“We need science to get credibility, and you guys fill that gap over and over, not only for us, but in some respects nation wide,” Nichols said.
Svejcar said ranchers have asked the center to bring in more environmental groups to participate, and the center has been able to obtain grants through its collaboration with The Nature Conservancy.
According to its website, “The Nature Conservancy is the leading conservation organization working around the world to protect ecologically important lands and waters for nature and people.”
Nichols said, “Everybody and everything working together has made the efforts of this county nationally known. There are benefits in working together. This community has reaped huge benefits from it.”
Grasty thanked Svejcar for his contributions, stating, “You’ve been an amazing advocate and resource to this county.”
Harney County Planning Director Brandon McMullen discussed Oregon Department of Land Conservation and Development (DLCD) Goal 5 planning.
Goal 5 and related Oregon Administrative Rules describe how cities and counties are to plan and zone land to conserve resources listed in the goal.
The court urged McMullen to list Harney County’s people as a significant resource in the goal.
“That concept hasn’t been lost in these discussions,” McMullen replied.
He added that public outreach, involvement, and education will be integral to the Goal 5 planning process.
The court received a letter from DLCD director Jim Rue regarding a recent revision to the sage grouse administrative rule that was adopted by the Land Conservation and Development Commission in July 2015.
Rue explained that the seven Oregon counties with sage grouse populations participated in a rule revision establishing the baseline for human disturbance, and the commission adopted the revision Dec. 3, 2015.
“Oregon’s sage grouse counties now have a starting point to begin considering development proposals and are free to use this information without fear of legal challenge. The baseline calculations have benefited from local input, and we appreciate how sensitive this subject matter is,” Rue stated.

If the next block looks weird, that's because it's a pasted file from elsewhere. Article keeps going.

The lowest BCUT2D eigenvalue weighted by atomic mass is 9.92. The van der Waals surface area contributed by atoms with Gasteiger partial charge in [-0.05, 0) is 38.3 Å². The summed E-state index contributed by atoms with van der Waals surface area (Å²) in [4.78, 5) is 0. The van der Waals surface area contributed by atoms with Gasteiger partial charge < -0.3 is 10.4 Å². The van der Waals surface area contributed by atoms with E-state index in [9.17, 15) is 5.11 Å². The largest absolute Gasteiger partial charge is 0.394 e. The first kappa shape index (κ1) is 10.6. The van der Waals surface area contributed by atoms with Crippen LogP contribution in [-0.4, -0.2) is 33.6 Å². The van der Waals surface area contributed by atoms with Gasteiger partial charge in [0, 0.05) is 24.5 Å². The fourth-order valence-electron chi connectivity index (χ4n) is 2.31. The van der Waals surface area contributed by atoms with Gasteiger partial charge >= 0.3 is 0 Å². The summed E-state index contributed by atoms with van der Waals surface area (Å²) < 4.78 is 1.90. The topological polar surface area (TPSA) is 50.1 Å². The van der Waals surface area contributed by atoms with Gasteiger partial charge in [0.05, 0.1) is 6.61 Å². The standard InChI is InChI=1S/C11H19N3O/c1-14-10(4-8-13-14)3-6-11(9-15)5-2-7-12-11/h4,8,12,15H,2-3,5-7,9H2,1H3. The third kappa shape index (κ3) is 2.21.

DLCD will work with the counties, Oregon Department of Fish and Wildlife, BLM, and USFWS to maintain a central registry, tracking human disturbance from the baseline and all new development affecting core areas (mapped sagebrush types or other habitats that meet all life history needs necessary to conserve 90 percent of Oregon’s sage grouse population).
Grasty said Harney County put forward “a ton of effort” to ensure that the established baseline is correct. However, he expressed concern regarding language in the amendment, which states, “If better information becomes available, the commission may revise the baseline subject to a rule amendment that is coordinated with the counties identified in section 5 and other interested parties.”
Grasty said he expressed his concerns to Rue who has been “very good to work with.”
Regarding the amendment, Grasty said, “I don’t think it’s perfect, but I think it will protect us.”
In other business, the court:
• was addressed by Herb Vloedman regarding its position on the proposed minimum wage legislation. Grasty said the court has yet to discuss the matter, but he’d appreciate Vloedman’s input;
• appointed Grasty to be the official budget officer for Harney County for the year 2016;
• appointed Vicky J. Clemens, John Lamborn, and Matthew R. Fine to serve as justices of the peace pro tempore for Harney County Justice Court for the 2016 calendar year;
• designated the Burns Times-Herald to be the official newspaper for publication of county matters for Harney County for the year 2016;
• received a review of the Harney County Home Health and Hospice Quality Assurance Performance Improvements data for 2015 from director Julie Burri;
• received a draft agenda for the Western Juniper Alliance stakeholder meeting. Nichols reiterated that, from the beginning, Harney County’s goal has been to secure funding for juniper utilization;
• appointed Wayne Evans to the Harney County Fair Board;
• postponed its executive session to consult with legal counsel concerning settlement negotiations on the Transportation Management Plan.
The next Harney County Court meeting will be held Wednesday, Jan. 20, at 10 a.m. in Judge Grasty’s office at the courthouse.